“Computer science was far removed from my everyday life, unlike nowadays when ICT products are in everybody’s home and everybody’s pocket.”      

Anastasia Ailamaki: I wanted to become a chemical engineer because I liked chemistry. I had never seen a computer before the age of 17, when I went to university. When I was completing the forms and ranking my choices of university, someone said to me “Do you know that there is a new computer engineering school in Greece? But don’t bother to apply because it’s too selective”. Now my problem is that when someone tells me not to do something (even my parents) that is exactly what I choose to do. So I put computer engineering as my first choice, and I got into the school.

Computer science was far removed from my everyday life, unlike nowadays when ICT products are in everybody’s home and everybody’s pocket. Going into computer science was a revelation. I really fell in love with computer engineering. Yes, there were 9 women and 149 boys in my class, but it was just a fact of life. We didn’t think about it a lot — we just concentrated on what we were doing.

Now if we fast forward to today, we see that the percentage of women enrolling in EPflhas started dropping, after a peak around 2003/2004. Young people are reluctant to go into computer science for two reasons. One is that girls have an image of the computer scientist as an unwashed boy in front of a computer, fascinated by programming and oblivious to the empty pizza boxes around him. The other is that when they see the product — the iPhone, the iPad, the computer itself — they don’t see the science behind it. They need to see the engineering element to understand that they could do this. But in today’s devices and services, this element is hidden.

Young people want to make a difference, but they need to be educated to understand why and how the science behind computers can become an enabler to solve very important problems in the world in such areas as medicine, life sciences and astronomy. For example, computer science and technology are enabling the life sciences to advance. Education is the key; if education changes with the times, more girls will go into computer science.

In Norway, the Renate Centre in Trondheim uses a variety of creative approaches in recruiting girls to study sciences and technology, including a catwalk show of women wearing scientists’ work wear and graduate students talking to high school girls, who are yet to make their career choices — according to Euronews’s flagship education series Learning World.

Ms Velez, do you think European governments need to follow in Norway’s footsteps and be more proactive and innovative when it comes to girls’ education? In researching your stories, have you ever seen examples of governments and the private sector teaming up in this way?

“Learning World is a global weekly show, with 300 million viewers in 151 countries. We try to showcase good examples in the world of education.”      

Aurora Velez: While I cannot speak for governments, I would like to stress that education is a duty of government. In Learning World, we have singled out the northern European countries in terms of their approach, particularly the contact with students. Finland, Sweden and Denmark stand out as models for education. And you have just watched a video on Norway.

The European Union does not have a Union-wide approach to education. There are regional programmes such as Leonardo and Erasmus, but education is primarily a national government responsibility.

Learning World is a global weekly show, with 300 million viewers in 151 countries. We try to showcase good examples in the world of education. Obviously we mention private initiatives as well as public education. We recently made a film in Kenya, where a private school partnered with local authorities to give a chance to girls — boys too but mostly girls — who need a bit of help to give them the opportunity to develop their knowledge and to be in a position to achieve their own aims.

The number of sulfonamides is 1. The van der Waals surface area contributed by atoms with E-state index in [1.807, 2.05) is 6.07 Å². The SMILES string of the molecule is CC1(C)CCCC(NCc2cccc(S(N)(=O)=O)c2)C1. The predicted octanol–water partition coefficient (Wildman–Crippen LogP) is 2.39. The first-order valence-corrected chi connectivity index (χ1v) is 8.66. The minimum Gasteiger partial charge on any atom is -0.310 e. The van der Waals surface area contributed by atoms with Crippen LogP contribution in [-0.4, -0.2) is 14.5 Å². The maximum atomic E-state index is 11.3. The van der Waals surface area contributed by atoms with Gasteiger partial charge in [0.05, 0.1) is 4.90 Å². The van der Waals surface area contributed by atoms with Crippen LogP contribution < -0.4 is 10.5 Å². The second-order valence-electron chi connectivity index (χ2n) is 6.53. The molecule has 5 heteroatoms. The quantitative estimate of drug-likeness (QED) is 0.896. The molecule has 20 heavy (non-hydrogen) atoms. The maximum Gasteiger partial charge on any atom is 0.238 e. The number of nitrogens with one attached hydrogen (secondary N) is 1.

My message is that let’s look to northern Europe where good examples are being set. At the same time, let’s look outside Europe to the South to see how they are dealing with the same problems.

Mr Uygur, how much influence do you think teachers have over students’ career choices? And do you think teachers are deliberately putting girls off science and technology, or is it more insidious than that?

“I am aware, as a teacher, that I have a huge influence on my students. As a child, you don’t have much to build your dreams on except the dreams of your parents, your teachers and your peers…”      

Inal Uygur: If we put ourselves in the position of the student, which we all were at some point, we see that parents and teachers have enormous influence. When we were children, we assumed that parents provided love and teachers held the authority on knowledge.

I am aware, as a teacher, that I have a huge influence on my students. As a child, you don’t have much to build your dreams on except the dreams of your parents, your teachers and your peers, but their own thinking colours their dreams.

So when a young person is asked “what are you going to do in life?” That is a very difficult question to answer. Even parents and teachers don’t know what the world is going to look like in five years time. Do teachers have influence on choices? Yes. Do they do it on purpose? It might be more subtle than that.

I have colleagues who discourage female students from studying maths and sciences. Most of them do it sincerely believing that they are trying to be helpful, because they think girls aren’t good at these subjects. Now why do they think that? It is a generational thing. When these teachers were growing up, that is what was programmed into them. And they are passing it on. I think that this explains part of the problem.

Today, the world is moving so fast that there is a change from generation to generation. This creates a problem upstream in schools because teachers may transmit something about the world they grew up in, which isn’t the world that their students are growing up in. And although teachers think they are helping, they may unconsciously be part of the problem.

Ms Lodge-Clarke, what is Microsoft’s DigiGirlz programme and how does it work?